“She is obdurate in malice against your royall person, notwithstanding you have shewed her all fauour and mercie, as well in preseruing her kingome, as saving her life, and faluing her honour. And therefore there is no place for mercie; since there is no hope that shee will desist from most wicked attempts…”

The first petition is followed by Elizabeth’s response, in which she promises to give the matter “due consideration” but declines to offer an immediate resolution: “I haue had goode experience and tryall of this world: I know what it is to be subiect, what to be Soueraigne: what to haue good neighbors, and sometime meete euill willers. I haue founde treason in trust, seene great benefits litle regarded, & in stead of gratefulness, courses of purpose to crosse. These former remembrances, present feeling and future expectation of euils, I say, haue made me thinke, An euill, is much the better, the lesse while it endureth: and so, them happiest that are soonest hence: & taught me to beare with a better minde these treasons, then is common to my sexe: yea, with a better heart perhaps, then is in some men.”

“But I must tell you one thing more, that in this last Acte of Parliament you haue brought me to a narowe straight, that I must giue direction for her death, which cannot be to mee but a most grieuous and irksome burthen.”

A few days after this exchange, Elizabeth “in some conflict with herself what to do” asked the Parliament to find “some other way of remedy” than the execution of Mary.

In the resultant second petition (24th November), Parliament announced that further deliberations upon the matter yielded no alternate solution that would ensure the safety of queen and country. The queen was once again urged to authorize Mary’s execution.

Elizabeth, in her second reply, offers “an answere without answere”: “It was of a willing minde & great desire I had, that some other means might be found out, wherein I should have taken more comfort, than in any under thing under the Sunne. And since now it is resolved, that my suretic can not bee established without a Princesse ende, I have just cause to complaine, that I, tho have in my time pardoned so many Rebels, winked at so many treasons, and shoulde nowe be forced to this proceeding, against such a person.”


“…an answere without answere…”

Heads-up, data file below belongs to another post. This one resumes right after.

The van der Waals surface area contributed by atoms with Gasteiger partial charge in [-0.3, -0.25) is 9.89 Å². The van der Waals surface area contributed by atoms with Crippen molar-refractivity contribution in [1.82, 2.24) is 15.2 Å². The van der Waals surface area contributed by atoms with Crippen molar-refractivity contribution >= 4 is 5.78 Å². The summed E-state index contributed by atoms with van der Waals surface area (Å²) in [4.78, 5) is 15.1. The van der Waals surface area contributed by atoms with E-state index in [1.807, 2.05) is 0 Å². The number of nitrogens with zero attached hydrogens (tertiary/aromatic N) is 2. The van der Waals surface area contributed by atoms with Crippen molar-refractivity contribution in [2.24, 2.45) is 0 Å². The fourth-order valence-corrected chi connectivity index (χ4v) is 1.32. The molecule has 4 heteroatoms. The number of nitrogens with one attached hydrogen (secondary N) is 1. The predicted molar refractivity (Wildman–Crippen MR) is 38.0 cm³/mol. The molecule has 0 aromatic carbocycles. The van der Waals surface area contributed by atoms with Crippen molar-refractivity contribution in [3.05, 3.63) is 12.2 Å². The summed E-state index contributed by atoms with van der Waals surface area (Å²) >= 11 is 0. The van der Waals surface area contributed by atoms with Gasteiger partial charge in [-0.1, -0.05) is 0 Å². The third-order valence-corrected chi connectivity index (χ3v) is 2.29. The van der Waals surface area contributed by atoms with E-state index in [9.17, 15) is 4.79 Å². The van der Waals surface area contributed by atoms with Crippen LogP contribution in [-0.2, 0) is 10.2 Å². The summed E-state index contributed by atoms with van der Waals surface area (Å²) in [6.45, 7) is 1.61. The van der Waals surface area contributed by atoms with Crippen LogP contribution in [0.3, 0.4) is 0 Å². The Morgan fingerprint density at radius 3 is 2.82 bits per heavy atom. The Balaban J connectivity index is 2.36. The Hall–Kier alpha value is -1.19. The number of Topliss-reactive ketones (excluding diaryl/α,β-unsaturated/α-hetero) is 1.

Elizabeth’s equivocal response to the November 24th petition concludes the present work. Soon after, on December 4th, Parliament obtained a public proclamation from Elizabeth of the sentence of death. Mary was executed on February 8th, 1587.

Rare Books copy has contemporary handwritten annotations in the text. In the first, the annotator directs the reader to the confession of Anthony Babington, who had conspired to kill Elizabeth and place Mary, Queen of Scots on the English throne. Babington was captured and executed in 1586, the year that this book appeared. Three other annotations give the names of contemporary owners.

A recent owner, Harlech Brogyntyn, one of the barons of Brogyntyn Hall, a mansion in the parish of Selatyn, northwest of Oswestry in Shropshire, England, left the following note on the flyleaf of the current binding. The estate had been a family home since the sixteenth century. A further note, on the second flyleaf states that the book was “found bound in damaged limp vellum in a bundle in the cellar…”

“This volume is of great historical interest in that it shows the pressure put by both Houses of Parliament on Queen Elizabeth to “eliminate” Mary Queen of Scots in the autumn of 1586. (The actual execution took place in 1587.)

The arguments are set-out (1) by [the Lord Chancellor] for the Lords…much perturbed by the revelation of the “Babington” plot…Queen Elizabeth’s characteristic replies are prefaced by a letter signed R. C. to Lord Leicester. Lord Leicester had been in Flanders during these events and this volume was printed by the “official” printer to acquaint him with what had passed in this matter in his absence.


Sir Robert Owen of Brogyntyn (d. 1698) was a bibliophile who followed a family tradition of patronage of poets and collecting printed English literature. Later family members continued collecting early printed books. The library also had a collection of manuscripts, possibly culled from other estate libraries in the surrounding area. The third Lord Harlech gave thirty Welsh language manuscripts to the National Library of Wales in 1934, making it the largest collection of manuscripts in Welsh at that time. The fourth Lord Harlech gave the National Library another fifty-nine manuscripts in 1935 and more in 1945. The remaining manuscripts were purchased from the sixth Lord Harlech in 1993.